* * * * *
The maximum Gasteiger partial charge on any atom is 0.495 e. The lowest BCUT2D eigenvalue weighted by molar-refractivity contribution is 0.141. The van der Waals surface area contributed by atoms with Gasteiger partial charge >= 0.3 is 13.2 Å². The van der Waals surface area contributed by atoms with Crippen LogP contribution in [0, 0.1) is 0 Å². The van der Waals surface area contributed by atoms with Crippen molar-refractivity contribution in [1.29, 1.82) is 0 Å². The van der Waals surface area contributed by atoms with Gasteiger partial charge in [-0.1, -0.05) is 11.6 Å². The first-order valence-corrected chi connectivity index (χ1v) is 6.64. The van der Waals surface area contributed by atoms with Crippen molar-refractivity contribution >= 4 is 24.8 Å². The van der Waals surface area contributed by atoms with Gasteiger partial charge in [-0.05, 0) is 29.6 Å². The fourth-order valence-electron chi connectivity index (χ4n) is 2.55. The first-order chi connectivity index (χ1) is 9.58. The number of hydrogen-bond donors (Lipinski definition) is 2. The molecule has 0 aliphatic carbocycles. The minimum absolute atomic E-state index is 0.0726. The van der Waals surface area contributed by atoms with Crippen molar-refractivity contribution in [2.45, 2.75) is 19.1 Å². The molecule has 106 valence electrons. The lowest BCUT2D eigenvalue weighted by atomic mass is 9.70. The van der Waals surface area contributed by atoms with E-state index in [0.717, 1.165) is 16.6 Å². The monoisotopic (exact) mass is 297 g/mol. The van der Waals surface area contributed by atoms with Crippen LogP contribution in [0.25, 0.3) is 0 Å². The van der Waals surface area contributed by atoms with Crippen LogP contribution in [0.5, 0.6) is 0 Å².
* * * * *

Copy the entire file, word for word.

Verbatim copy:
The maximum Gasteiger partial charge on any atom is 0.495 e. The lowest BCUT2D eigenvalue weighted by molar-refractivity contribution is 0.141. The van der Waals surface area contributed by atoms with Gasteiger partial charge >= 0.3 is 13.2 Å². The van der Waals surface area contributed by atoms with Crippen LogP contribution in [0, 0.1) is 0 Å². The van der Waals surface area contributed by atoms with Crippen molar-refractivity contribution in [1.29, 1.82) is 0 Å². The van der Waals surface area contributed by atoms with Gasteiger partial charge in [-0.1, -0.05) is 11.6 Å². The first-order valence-corrected chi connectivity index (χ1v) is 6.64. The van der Waals surface area contributed by atoms with Crippen molar-refractivity contribution >= 4 is 24.8 Å². The van der Waals surface area contributed by atoms with Gasteiger partial charge in [-0.05, 0) is 29.6 Å². The fourth-order valence-electron chi connectivity index (χ4n) is 2.55. The first-order chi connectivity index (χ1) is 9.58. The number of hydrogen-bond donors (Lipinski definition) is 2. The molecule has 0 aliphatic carbocycles. The minimum absolute atomic E-state index is 0.0726. The van der Waals surface area contributed by atoms with Crippen molar-refractivity contribution in [2.45, 2.75) is 19.1 Å². The molecule has 106 valence electrons. The lowest BCUT2D eigenvalue weighted by atomic mass is 9.70. The van der Waals surface area contributed by atoms with E-state index in [0.717, 1.165) is 16.6 Å². The monoisotopic (exact) mass is 297 g/mol. The van der Waals surface area contributed by atoms with Crippen LogP contribution in [0.25, 0.3) is 0 Å². The van der Waals surface area contributed by atoms with Crippen LogP contribution in [0.5, 0.6) is 0 Å².